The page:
HALIFAX — A union-funded study is painting a bleak picture of a decimated Nova Scotia forestry industry and the rapid disappearance of 2,700 jobs if the Northern Pulp paper mill is closed.
“It’s an integrated industry. One closure impacts the entire food chain,” said Jerry Dias, president of Unifor, during a Halifax news conference on Wednesday.
The mill’s parent company, Paper Excellence, is facing a January 2020 deadline under provincial legislation to shut down a treatment facility that sends effluent into the Boat Harbour lagoon near a Mi’kmaq community.
However, the company — which directly employs more than 300 people at the Pictou County plant — says it may close if its plan to treat and pipe 85 million litres of effluent daily into the Northumberland Strait isn’t approved.
“We have to be environmentally responsible, but we have to understand the impact of losing these incredible jobs in this most important sector of the economy,” said Dias, whose union represents about 230 of the workers.
In March, the provincial Liberal government told the company to provide more information before it can provide environmental approvals, including information on the potential impact on fish mortality in the Strait.
Raymond Plourde, wilderness co-ordinator with the Ecology Action Centre, said the economic pain of a mill shutdown has to be weighed against the risks to the fisheries, tourism and the environment of sending the effluent into the strait.
“They are shoving their preferred solution down the throats of all other Nova Scotians,” said Plourde, who represents the province’s largest environmental group. “They gloss over the environmental impacts …. They are putting one industry up on a pedestal and saying this is the only thing that’s important.”
He said dumping effluent in the strait “puts 3,000 fisheries jobs at risk.”
Still, Dias argued it’s time for the province to proceed with the pipeline, saying the effluent treatment plant will solve the pollution problem — and the alternative is an industry that may never fully recover in the province.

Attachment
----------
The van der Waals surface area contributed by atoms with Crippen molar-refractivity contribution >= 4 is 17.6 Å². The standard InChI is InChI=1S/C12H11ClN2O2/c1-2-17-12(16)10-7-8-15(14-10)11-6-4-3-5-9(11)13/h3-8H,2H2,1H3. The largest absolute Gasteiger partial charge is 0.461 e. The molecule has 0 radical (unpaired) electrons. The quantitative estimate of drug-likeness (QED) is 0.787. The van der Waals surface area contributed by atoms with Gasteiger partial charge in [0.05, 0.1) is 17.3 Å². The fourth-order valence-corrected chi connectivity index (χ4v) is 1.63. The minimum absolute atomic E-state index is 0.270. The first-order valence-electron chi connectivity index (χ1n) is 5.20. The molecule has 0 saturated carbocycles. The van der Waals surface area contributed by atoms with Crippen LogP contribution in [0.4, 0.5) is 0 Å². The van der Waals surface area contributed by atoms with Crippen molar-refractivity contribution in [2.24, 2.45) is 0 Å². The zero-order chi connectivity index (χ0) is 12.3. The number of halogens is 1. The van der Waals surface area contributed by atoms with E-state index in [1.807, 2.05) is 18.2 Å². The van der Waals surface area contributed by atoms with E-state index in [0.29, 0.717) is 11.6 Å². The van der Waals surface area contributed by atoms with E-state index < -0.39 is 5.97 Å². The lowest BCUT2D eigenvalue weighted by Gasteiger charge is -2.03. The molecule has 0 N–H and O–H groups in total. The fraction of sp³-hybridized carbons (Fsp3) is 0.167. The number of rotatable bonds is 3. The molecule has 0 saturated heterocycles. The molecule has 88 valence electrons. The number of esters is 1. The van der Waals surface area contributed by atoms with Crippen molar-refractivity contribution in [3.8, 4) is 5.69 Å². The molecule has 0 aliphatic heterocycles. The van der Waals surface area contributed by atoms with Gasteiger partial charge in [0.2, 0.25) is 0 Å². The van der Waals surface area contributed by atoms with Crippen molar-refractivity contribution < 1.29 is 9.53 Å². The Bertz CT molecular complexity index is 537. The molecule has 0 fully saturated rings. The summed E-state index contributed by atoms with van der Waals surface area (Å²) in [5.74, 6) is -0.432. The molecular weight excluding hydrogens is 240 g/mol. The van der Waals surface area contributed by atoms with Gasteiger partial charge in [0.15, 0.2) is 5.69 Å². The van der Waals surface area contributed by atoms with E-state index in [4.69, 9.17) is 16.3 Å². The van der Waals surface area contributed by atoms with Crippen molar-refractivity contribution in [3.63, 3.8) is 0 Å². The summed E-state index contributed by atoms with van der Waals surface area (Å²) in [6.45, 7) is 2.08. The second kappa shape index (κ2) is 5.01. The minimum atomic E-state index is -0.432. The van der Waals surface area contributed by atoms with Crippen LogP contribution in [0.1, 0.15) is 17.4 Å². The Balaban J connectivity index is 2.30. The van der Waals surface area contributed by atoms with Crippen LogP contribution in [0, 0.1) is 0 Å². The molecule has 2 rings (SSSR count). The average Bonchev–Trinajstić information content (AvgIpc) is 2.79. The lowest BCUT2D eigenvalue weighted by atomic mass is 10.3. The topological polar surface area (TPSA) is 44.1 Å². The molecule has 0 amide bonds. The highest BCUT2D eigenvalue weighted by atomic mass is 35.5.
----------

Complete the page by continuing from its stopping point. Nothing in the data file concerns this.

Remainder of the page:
“The solution is to get the shovels in the ground immediately to start to build the (effluent) water treatment centre. This is the solution right across Canada … This is technology that works,” he said.
The study by Gardner Pinfold Consulting commissioned by Unifor estimates the mill spends $279 million annually, most of it in rural, high unemployment areas of the province, and that a supply chain of 1,379 companies supports its operation.
It estimates that workers earn about $128 million a year in income and that $38.4 million in tax revenues are being generated.
The consultant says if Northern Pulp closes it will cripple sawmills, forestry contractors and private woodlot owners who are closely tied into the Abercrombie Point pulp mill’s operations.
The mill buys large amounts of wood chips and sawdust from the sawmills, using it to produce pulp that is exported and turned into tissue, towel and toilet paper.
Consultant Bob Fraser said his firm’s study shows the closure of Northern Pulp would lead to the “shut down of several sawmills that are highly dependent on the mill.”
“These impacts would persist for several years and the long-run economic impacts are uncertain,” says the document.
To date, Premier Stephen McNeil has repeatedly said his government can’t change the deadline to end the flow Northern Pulp effluent into the Boat Harbour lagoon.
The commitment to end the discharge was made to the Pictou Landing First Nation, and the deadline enshrined in legislation.
However, the Unifor officials argued during the Wednesday news conference that it believes the province could be flexible on some required studies on fish mortality, as they cannot be completed by the provincial deadline.
Dias said time is running out, and the simple solution is to allow the company to get to work on the pipeline and the treatment facility to meet the January deadline.
The federal government has already pledged to spend $100 million to help clean up the Boat Harbour effluent lagoons — long considered one of Nova Scotia’s most polluted sites.
The sprawling lagoons are contaminated with millions of litres of treated waste water pumped into the area by Northern Pulp over the decades.
Before the mill was built in the late 1960s, Boat Harbour was used for recreation and harvesting food. The local Indigenous community also gathered ceremonial and medicinal plants from the saltwater habitat.